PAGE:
Believe it or not, art therapy and paintings can be a real help in treating depression. Many studies from prestigious universities around the world studied the value of depression paintings. The University of Gothenburg revealed that there is a clear effect of art therapy on cases of severe depression.
A group of 43 people participated in a series of art therapy session meant to improve their mental state. Parallel to this, a group of 36 patients was set to be the control group. All the patients in this study followed the regular medicinal treatment for depression.
The art therapy group worked with a specialist in art therapy and created simple exercises. They were invited to draw or paint how they felt and then try to explain what it represented. The results were very concluded.
The patients who worked on depression paintings improved and the symptoms like anxiety, sleep apnea, insomnia or emotional involvement diminished. Since depression affects 5% to 10% of people all the time, these studies are always welcome. Art therapy improved mental health overall.
Many famous artists and painters, at some point in their lives, worked on depression paintings. Many of these paintings were a form of art therapy for them. Expressing using a creative medium is always encouraged because it has many benefits. It moves the point of conscience focus so the patient is no longer overanalyzing their thoughts. The depression paintings boost self-esteem, imagination, and creativity.
Famous painters and the depression
Pablo Picasso and his Blue Period
A lot of famous artists were affected by depression, and Pablo Picasso has been one of them. During his famous Blue Period between the years 1901 and 1904, his depression paintings started with the terrible death of his close friend, Carlos Casagemas.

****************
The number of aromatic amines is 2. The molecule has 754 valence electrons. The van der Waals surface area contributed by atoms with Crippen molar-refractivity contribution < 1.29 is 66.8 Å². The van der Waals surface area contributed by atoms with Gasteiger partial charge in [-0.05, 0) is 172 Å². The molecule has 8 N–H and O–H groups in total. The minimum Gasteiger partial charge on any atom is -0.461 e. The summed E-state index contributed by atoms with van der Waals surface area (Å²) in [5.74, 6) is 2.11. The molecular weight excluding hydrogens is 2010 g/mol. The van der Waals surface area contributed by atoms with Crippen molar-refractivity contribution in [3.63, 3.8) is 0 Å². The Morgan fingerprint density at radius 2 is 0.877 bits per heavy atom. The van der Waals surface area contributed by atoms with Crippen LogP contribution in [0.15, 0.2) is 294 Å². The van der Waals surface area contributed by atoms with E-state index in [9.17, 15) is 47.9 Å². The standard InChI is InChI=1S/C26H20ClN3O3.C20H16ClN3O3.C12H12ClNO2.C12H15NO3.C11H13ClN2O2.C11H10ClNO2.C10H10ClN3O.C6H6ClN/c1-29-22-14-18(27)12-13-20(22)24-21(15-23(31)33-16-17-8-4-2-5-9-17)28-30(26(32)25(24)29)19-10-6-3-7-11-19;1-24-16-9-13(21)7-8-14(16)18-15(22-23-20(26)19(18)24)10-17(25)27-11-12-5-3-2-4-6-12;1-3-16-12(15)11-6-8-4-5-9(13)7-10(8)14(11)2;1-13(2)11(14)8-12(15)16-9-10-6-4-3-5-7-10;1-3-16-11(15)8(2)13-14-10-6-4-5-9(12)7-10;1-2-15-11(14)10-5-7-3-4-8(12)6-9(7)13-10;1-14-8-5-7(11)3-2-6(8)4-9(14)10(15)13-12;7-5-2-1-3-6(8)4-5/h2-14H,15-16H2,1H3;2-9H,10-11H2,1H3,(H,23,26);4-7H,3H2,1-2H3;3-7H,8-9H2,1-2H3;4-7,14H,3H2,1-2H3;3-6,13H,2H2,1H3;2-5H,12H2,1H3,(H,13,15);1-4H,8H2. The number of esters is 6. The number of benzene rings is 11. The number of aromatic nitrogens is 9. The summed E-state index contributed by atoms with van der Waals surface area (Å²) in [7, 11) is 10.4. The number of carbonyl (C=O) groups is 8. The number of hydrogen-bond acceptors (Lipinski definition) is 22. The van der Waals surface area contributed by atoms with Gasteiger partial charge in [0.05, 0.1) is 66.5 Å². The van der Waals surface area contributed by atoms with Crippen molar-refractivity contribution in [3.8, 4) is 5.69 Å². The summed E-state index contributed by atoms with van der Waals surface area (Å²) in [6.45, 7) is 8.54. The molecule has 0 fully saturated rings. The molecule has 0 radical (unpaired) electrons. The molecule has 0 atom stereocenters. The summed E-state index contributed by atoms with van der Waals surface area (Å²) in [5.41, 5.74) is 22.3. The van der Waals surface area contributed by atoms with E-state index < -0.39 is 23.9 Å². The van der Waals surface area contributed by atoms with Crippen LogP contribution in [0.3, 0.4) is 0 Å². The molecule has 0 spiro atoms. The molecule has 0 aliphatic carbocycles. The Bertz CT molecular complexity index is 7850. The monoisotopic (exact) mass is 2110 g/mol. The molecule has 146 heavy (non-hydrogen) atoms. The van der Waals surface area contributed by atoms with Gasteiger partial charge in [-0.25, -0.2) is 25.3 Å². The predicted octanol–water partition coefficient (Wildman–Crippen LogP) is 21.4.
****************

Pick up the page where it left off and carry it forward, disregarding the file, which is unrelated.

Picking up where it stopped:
All the paintings he worked on during that time, featured blue and green tones, all maintaining a depressing atmosphere. This tragic event felt even more intense with the other problems he has in his life.
The event behind the “La Vie” painting by Pablo Picasso is what triggered his depression and Blue Period. It’s a representation of his friend and somehow, even his guilt of not being able to support him during the darkest period of his life. However, his art and creation helped him overcome this dark period and create more cheerful paintings.
It’s a very puzzling painting and it’s meaning it’s still a bit of a mystery for everyone. Pablo Picasso never liked to explain his paintings stating that “A painting, for me, speaks by itself, what good does it do, after all, to impart explanations? A painter has only one language, as for the rest …”
Edvard Munch and his depression paintings
Edvard Munch is an expressionism Norwegian painter. His early artworks reflected some of his mental anguishes. One of the most popular depressing paintings he worked on is “The Scream”. Almost everyone knows this painting.
“The Scream” is a very powerful painting with a deep meaning behind it. It reflects his struggle with anxiety, panic, and depression. However, a lesser-known painting that is filled with sadness is “The Sick Child”. It depicts his younger sister suffering from tuberculosis. The fact that he worked on six versions of this painting between 1885 and 1926, shows that he struggled a lot with the death of his sibling. Later, in this life, he moved back home and his paintings focused more on natural landscapes and a more joyful atmosphere.
Depression paintings and their purpose
Art therapy and depression paintings should work hand in hand. The patient is able to reflect on his body perceptions and his senses. They can understand their emotions and work on healing their mind and soul.
There are many art therapy exercises you can do at home or with a therapist. Depression is not something to be ashamed of and should be treated like any other illness and taken care of properly. Creating depression paintings doesn’t mean you are focusing on the negative side of your mind more, but that you acknowledge the negative thoughts and work on healing them.